Perhaps like me you are wondering what our nation’s geography teachers were doing when they had our members of government in their classrooms? Many former and current cabinet members have had a fair bit of difficulty with the popular GCSE subject while going about their ministerial duties.

Let’s start with everyone’s favourite trade envoy, Liam Fox. Not only is his job as Secretary of State for International Trade useless because we’re still part of the European Union, through which we sign our trade deals, ‘Airmiles Liam’ seemingly has little to no knowledge of global geography. Instead of finding a proper job, Liam has been jetting all over the world, most notably trying to sign up ‘Singapore-on-Sea’, Britain’s nom-de-commerce from 2022, aptly named by Nick Dearden of Global Justice Now, to the Trans-Pacific Partnership (TPP). Ah yes, I’d always wondered when could free ourselves from the shackles of Brussels, a city 200 miles away, and fully exploit the commercial opportunities that come with the famous Anglo-Pacific corridor. Has Dr Fox not been looking eagerly at the in-flight map as he travels to Mexico, Canada or Panama? Perhaps he so loved the taste of estradiol-17β-enriched beef burgers while visiting the USA that he felt he simply had to share it with his fellow countrymen.

Jacob Rees-Mogg is more willing to accept geographical certainties than others in his band of merry market dogma brothers in the Brexit-convinced corners of the Conservative party. Perhaps the teachers at Eton lived up to their reputations. He’s certainly less suspicious of a map than he is of post-Brexit treasury predictions, in which he refused to apologise to treasury officials who he accused of ‘fiddling the figures’. Economically-blind populists like Rees-Mogg conjure the image of a Russian roulette participant who refuses to believe that there’s a bullet in the revolver because he hasn’t shot himself in the head yet.

It would also seem that arch-Brexiteers Owen Paterson and David Davis have been negotiating hard from the backbench with the US state of Oklahoma. Given that Davis couldn’t negotiate very hard when he had any power- while DExEU secretary- I wouldn’t hold out any hope. Owen Paterson tweeted on 17 November that he and Davis had had ‘really positive discussions on the future of [the] UK/ Oklahoma trade relationship.’ He qualified this by writing that any deal would be ‘sadly impossible to implement with the Draft Withdrawal Agreement as [the] UK will not control its own tariffs or regulatory environment.’ One wonders whether the impossibility of a UK-Oklahoma trade partnership is indeed the fault of the Draft Withdrawal Agreement or rather a result of American trade deals being conducted on a federal level rather than by individual states and that the US and its territories, ironically, is a customs union in itself. If Mr Paterson and Mr Davis are so desperate for a stake in lobbying dividends, then perhaps Nicolas Maduro will be looking deep into the coffers to see whether he could hire the pair, especially given that Venezuela has over three times the GDP of Oklahoma. Every day we – quite rightly – question the aptitude of the woman who put Davis and Fox in positions to conduct international trade negotiations. I think we need to ask: what were their geography teachers doing?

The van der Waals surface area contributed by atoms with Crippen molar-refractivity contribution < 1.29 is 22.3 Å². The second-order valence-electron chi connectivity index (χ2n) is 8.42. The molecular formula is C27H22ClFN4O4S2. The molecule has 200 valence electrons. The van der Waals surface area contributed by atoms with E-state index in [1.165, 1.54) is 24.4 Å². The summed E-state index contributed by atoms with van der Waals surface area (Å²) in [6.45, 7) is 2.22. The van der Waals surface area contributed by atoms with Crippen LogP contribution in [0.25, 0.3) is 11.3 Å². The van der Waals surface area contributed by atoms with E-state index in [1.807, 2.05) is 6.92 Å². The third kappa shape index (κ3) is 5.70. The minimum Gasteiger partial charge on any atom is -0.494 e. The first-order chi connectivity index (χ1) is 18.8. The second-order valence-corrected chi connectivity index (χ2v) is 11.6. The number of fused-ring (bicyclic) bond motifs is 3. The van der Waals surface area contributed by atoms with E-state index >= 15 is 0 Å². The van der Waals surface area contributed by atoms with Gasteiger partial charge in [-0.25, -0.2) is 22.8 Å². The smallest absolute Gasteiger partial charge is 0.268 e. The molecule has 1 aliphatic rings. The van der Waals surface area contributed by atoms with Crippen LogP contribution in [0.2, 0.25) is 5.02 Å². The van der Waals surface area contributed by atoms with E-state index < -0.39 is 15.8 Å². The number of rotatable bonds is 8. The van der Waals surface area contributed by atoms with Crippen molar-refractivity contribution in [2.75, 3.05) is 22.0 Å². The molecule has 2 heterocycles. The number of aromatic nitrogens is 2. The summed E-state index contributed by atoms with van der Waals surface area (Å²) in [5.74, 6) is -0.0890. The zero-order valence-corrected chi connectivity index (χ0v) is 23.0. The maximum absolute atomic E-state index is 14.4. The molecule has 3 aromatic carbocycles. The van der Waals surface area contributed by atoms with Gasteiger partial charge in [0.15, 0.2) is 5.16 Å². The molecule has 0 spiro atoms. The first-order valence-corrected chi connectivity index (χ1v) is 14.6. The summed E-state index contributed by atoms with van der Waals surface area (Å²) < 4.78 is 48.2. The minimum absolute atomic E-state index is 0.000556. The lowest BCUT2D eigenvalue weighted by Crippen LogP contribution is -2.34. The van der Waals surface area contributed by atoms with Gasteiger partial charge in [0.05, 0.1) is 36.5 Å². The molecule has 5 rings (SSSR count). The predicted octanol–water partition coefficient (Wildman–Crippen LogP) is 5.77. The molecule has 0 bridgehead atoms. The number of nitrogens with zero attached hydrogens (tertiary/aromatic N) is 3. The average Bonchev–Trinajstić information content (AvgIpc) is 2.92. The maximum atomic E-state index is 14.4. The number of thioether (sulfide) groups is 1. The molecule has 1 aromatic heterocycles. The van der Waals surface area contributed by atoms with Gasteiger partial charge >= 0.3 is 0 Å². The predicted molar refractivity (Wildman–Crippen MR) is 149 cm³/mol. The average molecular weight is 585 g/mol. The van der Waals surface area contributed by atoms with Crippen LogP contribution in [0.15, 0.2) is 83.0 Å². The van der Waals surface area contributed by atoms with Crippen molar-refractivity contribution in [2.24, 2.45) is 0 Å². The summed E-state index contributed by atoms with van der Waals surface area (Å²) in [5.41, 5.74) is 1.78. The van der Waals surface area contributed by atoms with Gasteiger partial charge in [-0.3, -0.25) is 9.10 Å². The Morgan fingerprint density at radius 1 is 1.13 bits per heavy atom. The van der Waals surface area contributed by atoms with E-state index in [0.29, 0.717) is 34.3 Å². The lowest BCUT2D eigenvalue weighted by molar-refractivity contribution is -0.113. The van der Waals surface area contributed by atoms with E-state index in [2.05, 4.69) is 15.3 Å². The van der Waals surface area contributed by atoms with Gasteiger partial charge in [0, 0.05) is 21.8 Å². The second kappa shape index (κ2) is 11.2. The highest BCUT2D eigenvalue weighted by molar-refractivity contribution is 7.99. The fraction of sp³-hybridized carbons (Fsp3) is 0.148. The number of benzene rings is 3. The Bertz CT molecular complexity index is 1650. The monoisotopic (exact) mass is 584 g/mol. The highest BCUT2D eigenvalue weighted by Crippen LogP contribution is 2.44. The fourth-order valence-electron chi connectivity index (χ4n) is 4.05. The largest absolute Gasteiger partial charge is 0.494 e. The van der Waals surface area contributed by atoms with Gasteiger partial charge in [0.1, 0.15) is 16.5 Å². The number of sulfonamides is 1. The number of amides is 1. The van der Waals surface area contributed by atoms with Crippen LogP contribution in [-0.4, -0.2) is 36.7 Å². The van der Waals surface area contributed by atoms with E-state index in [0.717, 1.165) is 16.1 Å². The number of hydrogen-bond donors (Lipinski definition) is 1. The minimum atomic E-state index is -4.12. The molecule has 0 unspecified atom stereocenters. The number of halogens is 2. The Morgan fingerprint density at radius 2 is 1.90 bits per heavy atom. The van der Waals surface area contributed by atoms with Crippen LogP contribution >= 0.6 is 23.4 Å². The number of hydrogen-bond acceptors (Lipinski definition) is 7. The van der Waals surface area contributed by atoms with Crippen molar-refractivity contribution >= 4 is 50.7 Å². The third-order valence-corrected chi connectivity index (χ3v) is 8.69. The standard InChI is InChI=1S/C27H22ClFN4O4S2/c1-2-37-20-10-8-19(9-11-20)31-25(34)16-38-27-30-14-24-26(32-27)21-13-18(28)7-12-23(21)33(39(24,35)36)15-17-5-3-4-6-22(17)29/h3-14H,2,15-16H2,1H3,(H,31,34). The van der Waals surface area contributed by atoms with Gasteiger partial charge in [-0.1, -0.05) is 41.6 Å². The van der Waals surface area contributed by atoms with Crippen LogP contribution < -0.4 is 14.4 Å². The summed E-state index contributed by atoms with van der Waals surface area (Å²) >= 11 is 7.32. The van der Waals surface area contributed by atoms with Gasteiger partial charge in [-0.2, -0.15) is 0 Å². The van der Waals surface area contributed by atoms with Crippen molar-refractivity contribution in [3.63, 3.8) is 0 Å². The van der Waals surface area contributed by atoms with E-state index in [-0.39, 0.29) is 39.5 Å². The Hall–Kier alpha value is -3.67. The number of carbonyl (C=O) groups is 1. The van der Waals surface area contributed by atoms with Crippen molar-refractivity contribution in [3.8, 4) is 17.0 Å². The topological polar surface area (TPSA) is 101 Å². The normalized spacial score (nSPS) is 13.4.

The final question in this article must be: who taught the Prime Minister geography? Well, Oxford dons apparently. She studied for a BA in Geography at St Hugh’s College, Oxford. When she said, this week, that European nationals would no longer ‘jump the queue’ at Brexit, who did she think was first in the queue? Surely, just as with trade, students and migrant workers, she could look at a global trend. A tendency of most humans is to look closer to rather than farther than their country of birth. Are we seriously expected to believe that those arch-Brexiteers who used ‘Project Fear’ tactics about Turkish migrants and refugees wanted to extend British migration policy to ‘engineers from Sydney or software developers from Delhi’? I’d respect the Tory right wing’s intentions in making Britain’s migration legislation more meritocratic, I just don’t believe those intentions exist. It was a lie sold to the Indian and Pakistani communities to win over their votes during the referendum and May has just repeated that lie.

I don’t know if it’s a coincidence or not that we’ve ended up in this chaos while we have a government seemingly ignorant of basic geography but I’m sure it must have something to do with it. At least Anthony Eden knew where the Suez Canal was. In a post-truth world, the Conservative party seems to lead the way ahead of even Donald Trump and Steve Bannon, whose rejection of relatively abstract truths could be claimed to be misinterpretation in some cases. How can this party continue to govern when its highest ranking members seemingly believe Britain could be part of TPP or that Oklahoma could be a better trading partner than France or Germany? This is incompetence of the highest degree and, while at first it was quite fun to sit back and watch the show, it’s wearing rather thin now.